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Consumers Could Save Money By Avoiding Convenience Drugs


Photo by Heidi de Marco/KHN

A new group of drugs may be unnecessarily costly for consumers. The drugs, nick-named “convenience drugs,” combine the ingredients of two common, generic medications to create a more expensive alternative. Axios found that many convenience drugs could be replaced by a combination of generics and over-the-counter medication for around $20.

A few examples of convenience drugs are:

  • Duexis, made by Horizon Pharma: $2,482 for a 90-pill bottle
  • Vimovo, made by Horizon Pharma: $2,482 for a 60-pill bottle
  • Treximet, made by Pernix Therapeutics: $880 for a 9-pill bottle
  • Caduet, made by Pfizer: $580 for a 30-pill bottle

ProPublica’s Marshall Allen first came into contact with convenience drugs after a visit to an orthopedic specialist.

As Allen left the doctor’s office, a nurse handed him a sample of a drug called Vimovo, saying the samples should hold him over until his prescription arrived from a mail order pharmacy. According to ProPublica:

Vimovo was created using two readily and cheaply available generic, or over-the-counter, medicines: naproxen, also known by the brand Aleve, and esomeprazole magnesium, also known as Nexium. The Aleve handles your pain and the Nexium helps with the upset stomach that’s sometimes caused by the pain reliever. The key selling point of this new “convenience drug”? It’s easier to take one pill than two.

Allen’s insurance was charged $3,252 for the Vimovo.

While the creators of Vimovo say that the price is justified by its value, critics say that Vimovo isn’t actually superior to the two individual medications.

 [S]everal experts said that’s a scientific distinction that doesn’t make a therapeutic difference. “I would take the two medications from the drugstore in a heartbeat — therapeutically it makes sense,” said Michael Fossler, a pharmacist and clinical pharmacologist who is chair of the public-policy committee for the American College of Clinical Pharmacology. “What you’re paying for with [Vimovo] is the convenience. But it does seem awful pricey for that.”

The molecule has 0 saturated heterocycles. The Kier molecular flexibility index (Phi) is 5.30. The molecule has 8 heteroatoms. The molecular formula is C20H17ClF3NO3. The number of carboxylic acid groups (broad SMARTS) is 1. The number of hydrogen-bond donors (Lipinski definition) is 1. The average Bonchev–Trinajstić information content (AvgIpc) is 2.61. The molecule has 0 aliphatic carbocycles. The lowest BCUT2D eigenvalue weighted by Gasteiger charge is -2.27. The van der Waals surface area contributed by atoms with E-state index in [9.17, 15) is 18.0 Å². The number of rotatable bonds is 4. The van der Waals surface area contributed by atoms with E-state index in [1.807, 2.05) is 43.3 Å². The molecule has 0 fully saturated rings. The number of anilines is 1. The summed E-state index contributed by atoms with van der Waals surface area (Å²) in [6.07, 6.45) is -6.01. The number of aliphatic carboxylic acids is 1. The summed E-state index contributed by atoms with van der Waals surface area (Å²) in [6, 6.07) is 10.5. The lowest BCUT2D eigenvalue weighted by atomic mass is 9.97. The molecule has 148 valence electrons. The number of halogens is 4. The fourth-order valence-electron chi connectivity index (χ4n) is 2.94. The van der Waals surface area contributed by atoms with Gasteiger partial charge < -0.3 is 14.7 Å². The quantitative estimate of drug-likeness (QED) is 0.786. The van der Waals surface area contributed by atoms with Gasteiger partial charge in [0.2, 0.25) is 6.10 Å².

Allen’s doctor admitted that he wasn’t aware of how expensive the drug was.

Ramani didn’t know the price of the drug and found it “disturbing” when I told him. That was a surprise to me, but not to him. He said he leaves billing to his staff and doesn’t even know how much he gets paid for a lot of the procedures he performs, let alone how much insurers are being charged for drugs.

This cost-blindness in physicians is common. Doctors may be prescribing a drug that they think will be more convenient, without understanding what that convenience truly costs. Consumers should speak to their doctors and pharmacists to see if there are cheaper alternatives – such as taking two separate drugs – that would be equally effective.

One pharmacist highlighted the price difference between a convenience drug and their alternatives plainly:

"It's certainly not worth $580. I'd gladly swallow twice," Michael Rea, a pharmacist who started Rx Savings Solutions to help employers with drug spending, said of Caduet, which treats high blood pressure.


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